We are well aware that our healthcare system is often caught short of staff, resulting in an overworked industry. However what doesn’t make the headlines is that our temporary and part-time NHS staff must regularly wait up to 60 days to be paid for overtime and the shifts that they are required to drop everything for during a worldwide pandemic.

Interoperability in payment systems gives workers more control over their finances, creating a healthier relationship between them and their place of work. Amid the Covid-19 crisis, Locum’s Nest workforce solution partnered with Earnd to enable healthcare organisations to pay staff directly after their locum shift. This interoperable service has bridged a technological gap in the NHS, reducing just one pressure on healthcare workers.

 

“The NHS is the cornerstone of British society and now more than ever we need to stand together to support our NHS. On-demand pay makes booking additional shifts more attractive, thus reducing the need to use agencies. By offering Earnd for free to the NHS we make it easier than ever for Trusts to reduce their agency costs, whilst supporting their staff’s financial wellbeing.”   - Josh Vernon, Earnd CEO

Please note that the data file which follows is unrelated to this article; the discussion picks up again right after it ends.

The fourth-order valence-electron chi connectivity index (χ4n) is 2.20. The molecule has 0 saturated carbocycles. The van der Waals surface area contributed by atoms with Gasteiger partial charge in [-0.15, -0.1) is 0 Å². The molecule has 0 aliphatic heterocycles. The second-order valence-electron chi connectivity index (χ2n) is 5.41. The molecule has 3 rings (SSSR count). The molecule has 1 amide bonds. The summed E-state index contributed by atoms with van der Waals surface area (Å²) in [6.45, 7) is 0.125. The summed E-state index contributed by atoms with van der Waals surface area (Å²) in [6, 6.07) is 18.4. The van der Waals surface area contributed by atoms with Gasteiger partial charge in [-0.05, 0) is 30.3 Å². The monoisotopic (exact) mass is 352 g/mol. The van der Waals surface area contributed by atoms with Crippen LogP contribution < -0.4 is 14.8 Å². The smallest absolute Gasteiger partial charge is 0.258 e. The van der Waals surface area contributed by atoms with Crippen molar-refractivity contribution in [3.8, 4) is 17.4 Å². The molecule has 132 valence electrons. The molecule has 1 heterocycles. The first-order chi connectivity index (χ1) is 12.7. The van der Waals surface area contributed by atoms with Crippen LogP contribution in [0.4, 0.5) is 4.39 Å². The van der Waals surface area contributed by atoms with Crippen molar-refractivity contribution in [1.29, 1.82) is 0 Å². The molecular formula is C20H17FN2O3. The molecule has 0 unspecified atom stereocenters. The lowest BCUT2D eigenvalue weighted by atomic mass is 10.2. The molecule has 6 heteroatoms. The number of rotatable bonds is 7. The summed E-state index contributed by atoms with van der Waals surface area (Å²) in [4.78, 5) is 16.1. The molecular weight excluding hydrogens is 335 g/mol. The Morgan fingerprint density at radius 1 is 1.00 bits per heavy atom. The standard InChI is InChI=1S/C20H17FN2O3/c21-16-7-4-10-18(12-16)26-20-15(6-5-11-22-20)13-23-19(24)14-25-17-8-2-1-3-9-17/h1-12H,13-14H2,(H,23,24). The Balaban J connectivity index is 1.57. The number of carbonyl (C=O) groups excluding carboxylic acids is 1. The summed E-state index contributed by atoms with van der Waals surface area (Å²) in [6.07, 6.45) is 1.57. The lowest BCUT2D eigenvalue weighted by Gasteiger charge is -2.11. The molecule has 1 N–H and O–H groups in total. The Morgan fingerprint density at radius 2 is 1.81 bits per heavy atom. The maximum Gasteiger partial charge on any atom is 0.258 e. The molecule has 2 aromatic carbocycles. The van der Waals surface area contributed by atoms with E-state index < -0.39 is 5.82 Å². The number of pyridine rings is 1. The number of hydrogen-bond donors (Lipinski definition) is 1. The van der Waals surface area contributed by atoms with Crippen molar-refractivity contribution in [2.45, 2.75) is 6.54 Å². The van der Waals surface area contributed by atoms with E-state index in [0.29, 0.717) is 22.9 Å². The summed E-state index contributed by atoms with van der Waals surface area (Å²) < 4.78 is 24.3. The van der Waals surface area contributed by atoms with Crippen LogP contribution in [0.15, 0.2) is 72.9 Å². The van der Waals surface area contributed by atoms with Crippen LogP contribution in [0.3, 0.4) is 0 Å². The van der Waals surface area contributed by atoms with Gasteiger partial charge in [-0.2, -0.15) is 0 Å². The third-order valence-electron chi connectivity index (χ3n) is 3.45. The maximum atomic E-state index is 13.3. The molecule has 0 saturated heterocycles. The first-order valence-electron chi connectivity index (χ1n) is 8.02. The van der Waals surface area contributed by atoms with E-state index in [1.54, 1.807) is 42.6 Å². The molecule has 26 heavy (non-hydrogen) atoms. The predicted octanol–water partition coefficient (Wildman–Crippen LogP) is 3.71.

Whilst free for employee use, Earnd have also waived charges to NHS employers indefinitely, helping to ease financial concerns and a lack of resources. The app is currently in use across seven NHS Trusts, alleviating a major financial worry for over 30,000 doctors and contributing to the efforts towards reducing medical brain drain and increasing retention rates.

Interoperability in healthcare_earnd

Real-time data sharing results in a more efficient workforce